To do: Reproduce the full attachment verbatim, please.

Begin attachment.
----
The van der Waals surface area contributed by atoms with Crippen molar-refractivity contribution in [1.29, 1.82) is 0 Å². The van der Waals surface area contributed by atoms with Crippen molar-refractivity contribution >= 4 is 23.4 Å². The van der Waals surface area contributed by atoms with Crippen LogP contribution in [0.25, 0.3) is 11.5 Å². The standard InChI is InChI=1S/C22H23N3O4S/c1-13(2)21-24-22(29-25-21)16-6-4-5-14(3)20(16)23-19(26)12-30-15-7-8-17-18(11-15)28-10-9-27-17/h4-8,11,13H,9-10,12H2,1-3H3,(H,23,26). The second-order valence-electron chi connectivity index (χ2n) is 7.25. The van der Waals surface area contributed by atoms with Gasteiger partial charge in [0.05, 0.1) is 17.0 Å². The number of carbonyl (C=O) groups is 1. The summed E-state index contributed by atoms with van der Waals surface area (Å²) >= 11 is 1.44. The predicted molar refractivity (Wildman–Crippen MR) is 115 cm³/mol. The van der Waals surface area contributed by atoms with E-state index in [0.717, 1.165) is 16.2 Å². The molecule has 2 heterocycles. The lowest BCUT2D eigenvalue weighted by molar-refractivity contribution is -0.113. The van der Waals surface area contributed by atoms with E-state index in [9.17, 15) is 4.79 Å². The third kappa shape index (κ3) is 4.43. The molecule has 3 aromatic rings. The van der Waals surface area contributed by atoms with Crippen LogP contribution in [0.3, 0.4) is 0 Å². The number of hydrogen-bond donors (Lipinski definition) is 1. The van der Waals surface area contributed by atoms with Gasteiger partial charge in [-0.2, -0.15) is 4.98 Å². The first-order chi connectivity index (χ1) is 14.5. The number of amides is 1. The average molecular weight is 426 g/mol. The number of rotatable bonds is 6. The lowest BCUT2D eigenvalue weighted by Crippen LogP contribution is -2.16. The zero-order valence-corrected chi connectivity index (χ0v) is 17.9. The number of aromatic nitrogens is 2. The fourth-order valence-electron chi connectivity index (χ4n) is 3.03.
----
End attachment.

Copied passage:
The van der Waals surface area contributed by atoms with Crippen molar-refractivity contribution in [1.29, 1.82) is 0 Å². The van der Waals surface area contributed by atoms with Crippen molar-refractivity contribution >= 4 is 23.4 Å². The van der Waals surface area contributed by atoms with Crippen LogP contribution in [0.25, 0.3) is 11.5 Å². The standard InChI is InChI=1S/C22H23N3O4S/c1-13(2)21-24-22(29-25-21)16-6-4-5-14(3)20(16)23-19(26)12-30-15-7-8-17-18(11-15)28-10-9-27-17/h4-8,11,13H,9-10,12H2,1-3H3,(H,23,26). The second-order valence-electron chi connectivity index (χ2n) is 7.25. The van der Waals surface area contributed by atoms with Gasteiger partial charge in [0.05, 0.1) is 17.0 Å². The number of carbonyl (C=O) groups is 1. The summed E-state index contributed by atoms with van der Waals surface area (Å²) >= 11 is 1.44. The predicted molar refractivity (Wildman–Crippen MR) is 115 cm³/mol. The van der Waals surface area contributed by atoms with E-state index in [0.717, 1.165) is 16.2 Å². The molecule has 2 heterocycles. The lowest BCUT2D eigenvalue weighted by molar-refractivity contribution is -0.113. The van der Waals surface area contributed by atoms with E-state index in [9.17, 15) is 4.79 Å². The third kappa shape index (κ3) is 4.43. The molecule has 3 aromatic rings. The van der Waals surface area contributed by atoms with Crippen LogP contribution in [0.3, 0.4) is 0 Å². The number of hydrogen-bond donors (Lipinski definition) is 1. The van der Waals surface area contributed by atoms with Gasteiger partial charge in [-0.2, -0.15) is 4.98 Å². The first-order chi connectivity index (χ1) is 14.5. The number of amides is 1. The average molecular weight is 426 g/mol. The number of rotatable bonds is 6. The lowest BCUT2D eigenvalue weighted by Crippen LogP contribution is -2.16. The zero-order valence-corrected chi connectivity index (χ0v) is 17.9. The number of aromatic nitrogens is 2. The fourth-order valence-electron chi connectivity index (χ4n) is 3.03.